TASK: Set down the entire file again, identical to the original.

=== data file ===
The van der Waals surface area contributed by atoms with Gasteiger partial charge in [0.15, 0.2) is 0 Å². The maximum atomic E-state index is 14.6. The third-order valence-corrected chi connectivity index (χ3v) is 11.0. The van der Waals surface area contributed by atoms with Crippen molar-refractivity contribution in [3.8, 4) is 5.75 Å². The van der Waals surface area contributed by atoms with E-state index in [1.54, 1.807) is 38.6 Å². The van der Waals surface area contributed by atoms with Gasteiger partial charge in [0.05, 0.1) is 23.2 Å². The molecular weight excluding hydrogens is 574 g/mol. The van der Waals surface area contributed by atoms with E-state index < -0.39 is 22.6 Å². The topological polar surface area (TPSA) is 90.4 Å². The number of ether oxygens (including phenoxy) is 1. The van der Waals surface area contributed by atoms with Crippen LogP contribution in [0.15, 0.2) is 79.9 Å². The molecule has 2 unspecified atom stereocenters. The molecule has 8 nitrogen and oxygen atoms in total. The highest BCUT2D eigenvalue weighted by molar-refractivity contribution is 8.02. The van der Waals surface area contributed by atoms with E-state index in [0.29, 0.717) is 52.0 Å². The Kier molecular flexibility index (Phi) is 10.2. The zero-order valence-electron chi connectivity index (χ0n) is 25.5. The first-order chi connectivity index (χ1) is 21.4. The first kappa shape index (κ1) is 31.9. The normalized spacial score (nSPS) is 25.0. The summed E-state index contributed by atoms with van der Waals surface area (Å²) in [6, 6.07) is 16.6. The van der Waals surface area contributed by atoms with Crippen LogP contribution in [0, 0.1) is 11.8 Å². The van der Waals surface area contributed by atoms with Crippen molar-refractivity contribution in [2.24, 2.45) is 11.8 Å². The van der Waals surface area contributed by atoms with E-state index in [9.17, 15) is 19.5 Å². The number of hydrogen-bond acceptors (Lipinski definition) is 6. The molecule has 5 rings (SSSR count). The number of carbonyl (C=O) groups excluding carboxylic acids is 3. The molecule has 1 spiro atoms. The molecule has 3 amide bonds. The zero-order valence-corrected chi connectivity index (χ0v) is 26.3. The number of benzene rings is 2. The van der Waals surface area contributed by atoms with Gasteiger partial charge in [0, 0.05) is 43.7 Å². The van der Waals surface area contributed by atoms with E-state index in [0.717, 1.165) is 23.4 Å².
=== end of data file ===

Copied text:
The van der Waals surface area contributed by atoms with Gasteiger partial charge in [0.15, 0.2) is 0 Å². The maximum atomic E-state index is 14.6. The third-order valence-corrected chi connectivity index (χ3v) is 11.0. The van der Waals surface area contributed by atoms with Crippen molar-refractivity contribution in [3.8, 4) is 5.75 Å². The van der Waals surface area contributed by atoms with E-state index in [1.54, 1.807) is 38.6 Å². The van der Waals surface area contributed by atoms with Gasteiger partial charge in [0.05, 0.1) is 23.2 Å². The molecular weight excluding hydrogens is 574 g/mol. The van der Waals surface area contributed by atoms with E-state index < -0.39 is 22.6 Å². The topological polar surface area (TPSA) is 90.4 Å². The number of ether oxygens (including phenoxy) is 1. The van der Waals surface area contributed by atoms with Crippen LogP contribution in [0.15, 0.2) is 79.9 Å². The molecule has 2 unspecified atom stereocenters. The molecule has 8 nitrogen and oxygen atoms in total. The highest BCUT2D eigenvalue weighted by molar-refractivity contribution is 8.02. The van der Waals surface area contributed by atoms with E-state index in [0.29, 0.717) is 52.0 Å². The Kier molecular flexibility index (Phi) is 10.2. The zero-order valence-electron chi connectivity index (χ0n) is 25.5. The first-order chi connectivity index (χ1) is 21.4. The first kappa shape index (κ1) is 31.9. The normalized spacial score (nSPS) is 25.0. The summed E-state index contributed by atoms with van der Waals surface area (Å²) in [6, 6.07) is 16.6. The van der Waals surface area contributed by atoms with Crippen LogP contribution in [0, 0.1) is 11.8 Å². The van der Waals surface area contributed by atoms with Crippen molar-refractivity contribution in [2.24, 2.45) is 11.8 Å². The van der Waals surface area contributed by atoms with E-state index in [9.17, 15) is 19.5 Å². The number of hydrogen-bond acceptors (Lipinski definition) is 6. The molecule has 5 rings (SSSR count). The number of carbonyl (C=O) groups excluding carboxylic acids is 3. The molecule has 1 spiro atoms. The molecule has 3 amide bonds. The zero-order valence-corrected chi connectivity index (χ0v) is 26.3. The number of benzene rings is 2. The van der Waals surface area contributed by atoms with Gasteiger partial charge in [0, 0.05) is 43.7 Å². The van der Waals surface area contributed by atoms with E-state index in [0.717, 1.165) is 23.4 Å².